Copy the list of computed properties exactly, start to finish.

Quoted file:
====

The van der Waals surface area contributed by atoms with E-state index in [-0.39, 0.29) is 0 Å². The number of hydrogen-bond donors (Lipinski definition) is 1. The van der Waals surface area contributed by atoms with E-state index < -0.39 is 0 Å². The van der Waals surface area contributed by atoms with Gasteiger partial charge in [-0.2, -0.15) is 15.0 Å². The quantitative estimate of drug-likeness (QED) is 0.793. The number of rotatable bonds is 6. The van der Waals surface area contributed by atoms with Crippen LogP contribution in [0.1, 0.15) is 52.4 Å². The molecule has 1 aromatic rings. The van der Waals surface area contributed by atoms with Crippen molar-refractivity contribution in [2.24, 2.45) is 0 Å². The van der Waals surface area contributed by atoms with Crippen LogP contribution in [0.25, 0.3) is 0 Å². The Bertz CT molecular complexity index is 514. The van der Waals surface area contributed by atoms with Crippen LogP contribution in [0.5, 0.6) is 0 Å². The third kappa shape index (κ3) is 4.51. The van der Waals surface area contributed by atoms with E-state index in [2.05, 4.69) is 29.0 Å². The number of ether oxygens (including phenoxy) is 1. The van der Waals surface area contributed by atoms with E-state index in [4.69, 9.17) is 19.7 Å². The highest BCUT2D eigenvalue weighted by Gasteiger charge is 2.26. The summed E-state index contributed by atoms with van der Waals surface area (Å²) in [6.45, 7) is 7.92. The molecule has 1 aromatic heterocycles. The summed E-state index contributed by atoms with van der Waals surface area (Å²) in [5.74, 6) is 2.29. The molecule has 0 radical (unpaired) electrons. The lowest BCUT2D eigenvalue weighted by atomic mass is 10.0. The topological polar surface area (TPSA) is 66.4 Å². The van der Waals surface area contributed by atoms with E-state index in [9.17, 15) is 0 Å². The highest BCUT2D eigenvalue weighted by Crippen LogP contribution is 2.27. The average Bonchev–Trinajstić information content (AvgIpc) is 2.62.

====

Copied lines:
The van der Waals surface area contributed by atoms with E-state index in [-0.39, 0.29) is 0 Å². The number of hydrogen-bond donors (Lipinski definition) is 1. The van der Waals surface area contributed by atoms with E-state index < -0.39 is 0 Å². The van der Waals surface area contributed by atoms with Gasteiger partial charge in [-0.2, -0.15) is 15.0 Å². The quantitative estimate of drug-likeness (QED) is 0.793. The number of rotatable bonds is 6. The van der Waals surface area contributed by atoms with Crippen LogP contribution in [0.1, 0.15) is 52.4 Å². The molecule has 1 aromatic rings. The van der Waals surface area contributed by atoms with Crippen molar-refractivity contribution in [2.24, 2.45) is 0 Å². The van der Waals surface area contributed by atoms with Crippen LogP contribution in [0.25, 0.3) is 0 Å². The Bertz CT molecular complexity index is 514. The van der Waals surface area contributed by atoms with Crippen LogP contribution in [0.5, 0.6) is 0 Å². The third kappa shape index (κ3) is 4.51. The van der Waals surface area contributed by atoms with E-state index in [2.05, 4.69) is 29.0 Å². The number of ether oxygens (including phenoxy) is 1. The van der Waals surface area contributed by atoms with E-state index in [4.69, 9.17) is 19.7 Å². The highest BCUT2D eigenvalue weighted by Gasteiger charge is 2.26. The summed E-state index contributed by atoms with van der Waals surface area (Å²) in [6.45, 7) is 7.92. The molecule has 1 aromatic heterocycles. The summed E-state index contributed by atoms with van der Waals surface area (Å²) in [5.74, 6) is 2.29. The molecule has 0 radical (unpaired) electrons. The lowest BCUT2D eigenvalue weighted by atomic mass is 10.0. The topological polar surface area (TPSA) is 66.4 Å². The van der Waals surface area contributed by atoms with E-state index in [9.17, 15) is 0 Å². The highest BCUT2D eigenvalue weighted by Crippen LogP contribution is 2.27. The average Bonchev–Trinajstić information content (AvgIpc) is 2.62.